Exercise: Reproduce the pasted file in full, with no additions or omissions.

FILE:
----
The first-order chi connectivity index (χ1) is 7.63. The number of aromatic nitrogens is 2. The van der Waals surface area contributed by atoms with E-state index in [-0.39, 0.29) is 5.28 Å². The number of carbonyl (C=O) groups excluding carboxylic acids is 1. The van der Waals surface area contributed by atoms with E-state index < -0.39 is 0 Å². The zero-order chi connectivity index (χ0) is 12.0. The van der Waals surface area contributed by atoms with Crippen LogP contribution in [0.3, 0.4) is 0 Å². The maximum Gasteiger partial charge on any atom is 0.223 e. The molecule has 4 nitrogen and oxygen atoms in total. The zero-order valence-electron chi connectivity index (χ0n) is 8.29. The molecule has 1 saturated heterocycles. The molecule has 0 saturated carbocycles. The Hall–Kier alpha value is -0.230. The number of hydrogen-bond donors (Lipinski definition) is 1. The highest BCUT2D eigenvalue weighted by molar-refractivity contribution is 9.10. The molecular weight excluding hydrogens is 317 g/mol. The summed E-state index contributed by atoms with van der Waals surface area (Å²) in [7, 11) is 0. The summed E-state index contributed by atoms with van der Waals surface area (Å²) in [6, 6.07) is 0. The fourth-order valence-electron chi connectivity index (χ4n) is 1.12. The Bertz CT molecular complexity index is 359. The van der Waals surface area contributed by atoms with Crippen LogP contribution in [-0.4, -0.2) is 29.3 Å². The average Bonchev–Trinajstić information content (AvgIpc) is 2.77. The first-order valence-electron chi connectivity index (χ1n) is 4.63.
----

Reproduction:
The first-order chi connectivity index (χ1) is 7.63. The number of aromatic nitrogens is 2. The van der Waals surface area contributed by atoms with E-state index in [-0.39, 0.29) is 5.28 Å². The number of carbonyl (C=O) groups excluding carboxylic acids is 1. The van der Waals surface area contributed by atoms with E-state index < -0.39 is 0 Å². The zero-order chi connectivity index (χ0) is 12.0. The van der Waals surface area contributed by atoms with Crippen LogP contribution in [0.3, 0.4) is 0 Å². The maximum Gasteiger partial charge on any atom is 0.223 e. The molecule has 4 nitrogen and oxygen atoms in total. The zero-order valence-electron chi connectivity index (χ0n) is 8.29. The molecule has 1 saturated heterocycles. The molecule has 0 saturated carbocycles. The Hall–Kier alpha value is -0.230. The number of hydrogen-bond donors (Lipinski definition) is 1. The highest BCUT2D eigenvalue weighted by molar-refractivity contribution is 9.10. The molecular weight excluding hydrogens is 317 g/mol. The summed E-state index contributed by atoms with van der Waals surface area (Å²) in [7, 11) is 0. The summed E-state index contributed by atoms with van der Waals surface area (Å²) in [6, 6.07) is 0. The fourth-order valence-electron chi connectivity index (χ4n) is 1.12. The Bertz CT molecular complexity index is 359. The van der Waals surface area contributed by atoms with Crippen LogP contribution in [-0.4, -0.2) is 29.3 Å². The average Bonchev–Trinajstić information content (AvgIpc) is 2.77. The first-order valence-electron chi connectivity index (χ1n) is 4.63.